The Government pledged £254 million for a Covid-19 Bus Services Support Grant (CGSSG) Restart package (Restart Package), to run for an initial period of 12 weeks, backdated to 12 May. The scheme replaces the previous 12-week CGSSG scheme of £167 million which had supported Bus services at the start of the crisis and ended 8 June. The Restart Package aims to incentivise Bus operators to return to a 100% timetable, whilst maintaining social distancing measures, but without allowing the bus operators to achieve an operational margin through the Restart Package. Whilst the Government had justified the original CGSSG as protecting essential services transporting NHS and other key workers, this second Restart Package also hints at an underlying desire to keep the bus sector afloat beyond the crisis.

Freight Routes

On 24 April, the Government also committed financial support to protecting key routes for freight services: up to £17 million for critical routes between Northern Ireland and GB; up to £10.5m for lifeline ferry and freight services to the Isle of Wight and Scilly Isles, as well as further support for critical routes between Britain and the European Mainland. Light rail systems in Sheffield, Manchester, West Midlands, Nottingham and Tyne and Wear were also pledged financial support, following local authority assessments to confirm the scope required. Thousands of volunteers, vehicles, aircraft and ships were also made available on standby in a “Transport Support Unit” to plug any gaps during the pandemic. 

So why not airports?

The Government’s transport specific support during this pandemic has been undeniably focused on maintaining essential travel for essential workers and essential routes for essential freight. This is all domestic focused to ensure all of us in lockdown can continue to buy food, and our hospitals get their PPE. Air travel is not typically used by hospital workers to get to work, but it is key to ensuring the UK is seen as being open for business so the economy can recover from the pandemic.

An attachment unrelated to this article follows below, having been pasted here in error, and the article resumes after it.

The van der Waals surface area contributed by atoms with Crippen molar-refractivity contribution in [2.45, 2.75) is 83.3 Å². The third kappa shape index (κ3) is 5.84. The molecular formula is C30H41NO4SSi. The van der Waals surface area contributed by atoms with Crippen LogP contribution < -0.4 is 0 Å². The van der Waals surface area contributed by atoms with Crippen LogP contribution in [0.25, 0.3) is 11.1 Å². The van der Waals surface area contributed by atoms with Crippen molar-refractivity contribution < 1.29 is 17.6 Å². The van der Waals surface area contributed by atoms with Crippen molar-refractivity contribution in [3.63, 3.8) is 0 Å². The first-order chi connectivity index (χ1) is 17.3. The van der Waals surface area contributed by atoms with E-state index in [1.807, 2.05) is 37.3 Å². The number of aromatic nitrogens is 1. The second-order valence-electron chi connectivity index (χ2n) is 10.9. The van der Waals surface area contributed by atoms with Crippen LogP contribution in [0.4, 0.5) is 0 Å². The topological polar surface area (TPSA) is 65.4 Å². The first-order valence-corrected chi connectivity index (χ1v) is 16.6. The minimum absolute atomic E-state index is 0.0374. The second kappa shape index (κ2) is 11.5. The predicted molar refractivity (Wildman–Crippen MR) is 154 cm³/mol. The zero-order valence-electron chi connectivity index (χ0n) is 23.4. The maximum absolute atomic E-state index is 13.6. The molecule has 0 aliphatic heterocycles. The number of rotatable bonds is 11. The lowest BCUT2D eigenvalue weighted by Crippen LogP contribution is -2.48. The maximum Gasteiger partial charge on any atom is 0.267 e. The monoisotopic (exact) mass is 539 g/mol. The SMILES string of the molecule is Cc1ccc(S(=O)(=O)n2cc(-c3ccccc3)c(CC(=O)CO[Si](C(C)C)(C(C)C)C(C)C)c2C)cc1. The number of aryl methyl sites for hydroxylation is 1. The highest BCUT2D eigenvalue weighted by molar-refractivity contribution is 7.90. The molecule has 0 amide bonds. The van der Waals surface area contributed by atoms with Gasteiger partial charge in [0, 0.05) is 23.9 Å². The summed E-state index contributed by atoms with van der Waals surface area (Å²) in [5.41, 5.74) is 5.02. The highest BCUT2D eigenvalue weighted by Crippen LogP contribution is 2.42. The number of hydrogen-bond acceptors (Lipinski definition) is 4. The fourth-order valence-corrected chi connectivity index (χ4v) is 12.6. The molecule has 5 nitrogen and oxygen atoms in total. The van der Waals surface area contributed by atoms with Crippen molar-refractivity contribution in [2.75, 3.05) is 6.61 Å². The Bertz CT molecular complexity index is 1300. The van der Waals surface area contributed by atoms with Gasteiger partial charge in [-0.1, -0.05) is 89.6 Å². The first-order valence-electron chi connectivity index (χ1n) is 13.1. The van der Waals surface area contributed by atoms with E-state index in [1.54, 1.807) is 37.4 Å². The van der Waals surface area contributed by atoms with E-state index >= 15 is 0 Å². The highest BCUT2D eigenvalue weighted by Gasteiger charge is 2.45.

Another key difference is the fact that UK rail is an industry where state owned assets are let through franchises for operation by private sector businesses. The UK Government is already the operator of last resort for these services and has regularly adopted this role in the past – e.g. with the LNE mainline. 

In contrast, airports are typically operated by private business (even if, in some cases, they are ultimately owned by local authorities). As such, it may be more difficult to structure bailouts to airports in a way that does not amount to state aid. 

The European Commission's Temporary Framework (the Framework) (since baked into an Umbrella Scheme in the UK so that every future use does not need to be notified to the Commission) created a mechanism through which the Government could grant aid to airports and airlines, should it be so inclined.  Certainly, a number of other Member States have taken advantage of the Framework in order to grant aid to their national flag carriers. This includes, for example, the granting of aid to Air France by way of a state guarantee and to Lufthansa by way of a recapitalisation arrangement. To date however, use of the Framework for airports has been more limited (with a notable Belgian exception). Aid has only been available to UK based airlines and airports under the Framework by way of wider Government schemes, e.g. the Covid Corporate Financing Facility (CCFF).

In the absence of public bailouts, alternative financial support has indeed been obtained by some (e.g. Gatwick reportedly secured a £300m loan from a consortium of lenders and MAG (the owner of Manchester, London Stansted and East Midlands airports) received a £300m equity injection from its shareholders). As frustrating as it will be for airports, the Government is clearly relying on the ability of airports to raise private finance more easily than alternative forms of transport. Even so, whilst reducing the spread of COVID-19 is of the utmost importance, airports need a seat at the table when planning the UK's recovery, to ensure that the UK truly opens up for business. 

Key Contacts

David Shaw

David Shaw

Partner, Construction and Engineering
Leeds, UK

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William Smith

William Smith

Managing Associate, Infrastructure, Projects and Energy
London, UK

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Sophie Moore

Sophie Moore

Associate, Infrastructure Projects & Energy